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The Role of Parents and Family Members in ART Treatment Adherence: Evidence from Thailand

Publication Abstract

Knodel, John E., Jiraporn Kespichayawattana, Chanpen Saengtienchai, and Suvinee Wiwatwanich. 2010. "The Role of Parents and Family Members in ART Treatment Adherence: Evidence from Thailand." Research on Aging, 32(1): 19-39.

High levels of treatment adherence are crucial for the success of expanding antiretroviral therapy (ART) treatment programs everywhere. Augmenting adherence through treatment supporters is one promising strategy. Most discussions focus on peers, especially members of persons with HIV/AIDS (PHA) groups, for this purpose. Far less attention is given to family members and especially older age parents. Yet ART recipients often live with or nearby parents and other family members who are highly motivated to ensure the treatment's success. This study examines the extent that family members, especially parents, assist adherence in Thailand. Results indicate that most adult ART patients live with family members and more than half live with or in the same locality as a parent. Family members, including parents, commonly remind ART patients to take medications, especially if coresident. Moreover, parents often remind patients to get resupplies and sometimes accompany them to appointments. Clearly close family members, including parents, should be explicitly incorporated into adherence augmentation programs and provided adequate information to facilitate their role as long-term adherence partners, not only in Thailand but wherever ART recipients are closely linked to family members through living and caregiving arrangements.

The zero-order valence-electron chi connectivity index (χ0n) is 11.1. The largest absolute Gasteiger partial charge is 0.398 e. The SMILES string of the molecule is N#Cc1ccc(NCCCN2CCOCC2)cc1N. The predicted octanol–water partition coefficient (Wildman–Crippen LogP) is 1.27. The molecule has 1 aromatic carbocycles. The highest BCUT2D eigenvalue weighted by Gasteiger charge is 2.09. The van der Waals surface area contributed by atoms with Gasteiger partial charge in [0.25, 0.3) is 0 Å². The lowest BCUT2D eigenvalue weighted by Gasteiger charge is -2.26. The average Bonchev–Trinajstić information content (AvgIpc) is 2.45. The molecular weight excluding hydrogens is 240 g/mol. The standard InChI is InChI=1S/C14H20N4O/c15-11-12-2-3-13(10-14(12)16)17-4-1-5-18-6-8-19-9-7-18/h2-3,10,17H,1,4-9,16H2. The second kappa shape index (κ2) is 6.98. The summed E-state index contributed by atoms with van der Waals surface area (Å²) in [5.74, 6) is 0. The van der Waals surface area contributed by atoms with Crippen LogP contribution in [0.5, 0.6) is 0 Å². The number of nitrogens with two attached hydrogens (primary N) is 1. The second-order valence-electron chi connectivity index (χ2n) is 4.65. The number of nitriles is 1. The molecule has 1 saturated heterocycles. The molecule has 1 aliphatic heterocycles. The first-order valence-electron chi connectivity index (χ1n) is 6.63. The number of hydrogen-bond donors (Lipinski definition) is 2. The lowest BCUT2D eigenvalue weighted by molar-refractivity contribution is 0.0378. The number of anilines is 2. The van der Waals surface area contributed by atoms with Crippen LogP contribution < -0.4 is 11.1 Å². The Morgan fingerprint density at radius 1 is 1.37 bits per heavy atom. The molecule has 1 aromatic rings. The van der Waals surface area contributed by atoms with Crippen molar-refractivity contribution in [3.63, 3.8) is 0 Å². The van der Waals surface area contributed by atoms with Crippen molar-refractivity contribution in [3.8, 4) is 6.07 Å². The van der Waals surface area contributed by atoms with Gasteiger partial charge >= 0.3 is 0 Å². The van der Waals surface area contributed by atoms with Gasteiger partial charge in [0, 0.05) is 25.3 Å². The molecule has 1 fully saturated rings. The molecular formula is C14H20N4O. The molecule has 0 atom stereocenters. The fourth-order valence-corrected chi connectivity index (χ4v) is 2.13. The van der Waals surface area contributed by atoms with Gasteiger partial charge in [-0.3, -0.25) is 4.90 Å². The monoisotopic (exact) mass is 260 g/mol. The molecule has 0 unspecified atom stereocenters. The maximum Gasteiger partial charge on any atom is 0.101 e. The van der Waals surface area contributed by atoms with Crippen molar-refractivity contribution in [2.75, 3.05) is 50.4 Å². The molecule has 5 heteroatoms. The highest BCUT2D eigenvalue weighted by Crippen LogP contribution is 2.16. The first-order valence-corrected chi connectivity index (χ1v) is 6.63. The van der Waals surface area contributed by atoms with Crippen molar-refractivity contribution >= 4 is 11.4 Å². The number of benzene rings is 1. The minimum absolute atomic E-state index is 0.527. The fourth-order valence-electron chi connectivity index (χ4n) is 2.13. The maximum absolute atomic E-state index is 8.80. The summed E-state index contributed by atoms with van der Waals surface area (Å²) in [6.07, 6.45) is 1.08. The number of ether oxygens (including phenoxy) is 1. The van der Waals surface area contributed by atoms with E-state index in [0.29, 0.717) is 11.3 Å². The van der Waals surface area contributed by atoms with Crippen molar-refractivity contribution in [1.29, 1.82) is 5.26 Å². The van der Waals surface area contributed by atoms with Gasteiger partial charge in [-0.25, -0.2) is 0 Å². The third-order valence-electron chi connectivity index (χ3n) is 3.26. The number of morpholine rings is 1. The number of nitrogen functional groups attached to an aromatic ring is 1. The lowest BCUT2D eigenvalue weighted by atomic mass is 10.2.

DOI:10.1177/0164027509348130 (Full Text)

PMCID: PMC2835367. (Pub Med Central)

Country of focus: Thailand.

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